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North Carolina advances to CWS championship round

6/22/2006

OMAHA, Neb. -- Jay Cox's two home runs helped North Carolina build a lead against Cal State Fullerton.

His ninth-inning catch at the left-field wall helped the Tar Heels keep it.

With their 6-5 victory on Wednesday night, the Tar Heels won Bracket 1 at the College World Series and moved to the best-of-three final, where they'll play for their first national
title beginning Saturday.

Carolina (53-13) will meet either Rice or Oregon State. The Beavers beat the Owls 5-0 on Wednesday night, forcing a second game between the teams Thursday night to determine who plays the Tar Heels.

"It's obviously exciting to think about and say the words that we're playing for a national championship," said North Carolina coach Mike Fox, whose program had lost six of eight games in four previous CWS appearances.

North Carolina, which defeated Fullerton 7-5 in 13 innings on Friday, won a rematch that featured 27 hits in what was an anticipated pitcher's duel between Carolina's Daniel Bard and the Titans' Wes Roemer.

Cox's three-run homer in the third inning put Carolina up 4-2. He and Tim Federowicz hit back-to-back homers in the fifth -- the first consecutive homers in the CWS since Missouri State's Greg Mathis and Jacob Hilgendorf did it in 2003 -- to give the Tar Heels a 6-3 lead.

Carolina led by a run in the ninth when Cox robbed David Cooper of extra bases when he caught a long drive while crashing into the wall in left.

The Titans (50-15) had proved dangerous in the late innings, scoring three runs in the ninth to beat Georgia Tech on Sunday and erasing a three-run seventh-inning deficit to beat Clemson on Tuesday.

"We didn't want a double right there," Cox said. "I realized the ball was carrying a little bit. I got back to the track. As soon as I felt the track I jumped up and caught it. It felt pretty good, I guess."

So did his home runs, which more than made up for his 1-for-11 start at the CWS.

"I was kind of beating myself up a little bit, and I felt I was letting the team down," Cox said. "Coach talked to me a little bit and said I would get big hits when it counts. I got in the
batter's box [in the third] -- we had struggled a little bit the first couple at-bats -- and I just tried to put the barrel on the ball. It just happened that it went out twice."

Bard (9-3), a first-round draft pick of the Boston Red Sox, gave up a career-high 12 hits in six innings.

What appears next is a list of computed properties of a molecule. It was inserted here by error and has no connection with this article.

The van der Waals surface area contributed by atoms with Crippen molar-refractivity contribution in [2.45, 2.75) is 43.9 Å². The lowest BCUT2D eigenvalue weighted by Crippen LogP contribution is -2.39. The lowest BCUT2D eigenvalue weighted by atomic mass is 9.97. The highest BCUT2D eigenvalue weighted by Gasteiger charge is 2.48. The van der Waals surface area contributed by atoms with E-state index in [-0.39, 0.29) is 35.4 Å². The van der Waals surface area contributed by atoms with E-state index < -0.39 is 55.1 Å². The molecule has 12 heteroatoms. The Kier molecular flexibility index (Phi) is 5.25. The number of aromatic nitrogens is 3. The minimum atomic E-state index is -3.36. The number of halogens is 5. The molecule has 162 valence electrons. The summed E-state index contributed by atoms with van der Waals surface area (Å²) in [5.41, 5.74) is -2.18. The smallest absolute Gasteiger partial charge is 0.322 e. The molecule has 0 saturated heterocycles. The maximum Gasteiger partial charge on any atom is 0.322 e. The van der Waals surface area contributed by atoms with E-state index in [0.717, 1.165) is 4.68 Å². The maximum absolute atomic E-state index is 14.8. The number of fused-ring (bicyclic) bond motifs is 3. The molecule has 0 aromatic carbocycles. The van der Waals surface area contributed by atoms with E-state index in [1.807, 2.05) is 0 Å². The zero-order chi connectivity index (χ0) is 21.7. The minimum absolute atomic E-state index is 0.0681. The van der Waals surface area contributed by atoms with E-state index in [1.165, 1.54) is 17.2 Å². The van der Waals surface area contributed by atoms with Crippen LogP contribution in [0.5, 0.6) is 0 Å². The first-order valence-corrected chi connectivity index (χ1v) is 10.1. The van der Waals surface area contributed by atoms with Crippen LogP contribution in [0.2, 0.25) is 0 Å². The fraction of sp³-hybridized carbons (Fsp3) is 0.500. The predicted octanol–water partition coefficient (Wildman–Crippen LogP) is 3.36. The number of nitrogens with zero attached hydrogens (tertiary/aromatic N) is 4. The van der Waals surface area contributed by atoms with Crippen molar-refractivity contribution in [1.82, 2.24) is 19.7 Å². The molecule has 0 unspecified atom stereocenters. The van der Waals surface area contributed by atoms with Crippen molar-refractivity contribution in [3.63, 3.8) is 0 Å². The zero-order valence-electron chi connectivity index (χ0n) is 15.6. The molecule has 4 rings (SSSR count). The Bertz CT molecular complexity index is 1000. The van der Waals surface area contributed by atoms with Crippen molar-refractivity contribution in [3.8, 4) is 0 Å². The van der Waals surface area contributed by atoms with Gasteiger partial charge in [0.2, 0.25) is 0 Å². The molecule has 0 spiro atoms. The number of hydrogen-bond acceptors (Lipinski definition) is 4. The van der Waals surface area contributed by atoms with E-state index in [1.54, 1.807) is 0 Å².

Roemer (13-2) allowed six runs on 10 hits in 4 1/3 innings, the shortest of his 30 career starts. The Big West pitcher of the year gave up both of Cox's homers and Federowicz's solo shot.

After allowing three home runs in 16 regular-season starts, Roemer surrendered six in four NCAA tournament starts. He gave up two in his first CWS start against the Tar Heels.

Roemer said he felt good the first two innings. Then Mike Cavasinni reached when Roemer couldn't field a comebacker to start the third.

"That led to quicksand," Roemer said. "Everybody was getting hits and stuff was going wrong."

Bard left in the seventh with two runners on base. Cooper's single off John Estes and pinch-hitter Cory Vanderhook's sacrifice fly pulled Fullerton to 6-5.

The Titans (50-15) tried to tie it after John Curtis doubled leading off the eighth and moved to third on a groundout. Curtis took off for home on a suicide squeeze but was thrown out when reliever Andrew Carignan picked up Blake Davis' bunt in front of the mound.

"I knew I was going to be out," Curtis said. "I just wanted to slide in hard and see if I could jar it loose."

Fullerton coach George Horton said it was the perfect time to try the play.

"Blake is a very good bunter and we had it set up," he said. "We're not going to second guess that. We're not going to beat ourselves up over a play that didn't work."

The Titans, who had come from behind to win their previous two games, stood at the top of the dugout steps in the bottom of the ninth, hats backward and linked with their arms behind each others' backs.

After Cox made his big catch against Cooper, first-round draft pick Andrew Miller came on for his first relief appearance since 2004. Miller earned the save by getting pinch-hitter Bryan Harris on a soft grounder to shortstop for the final out.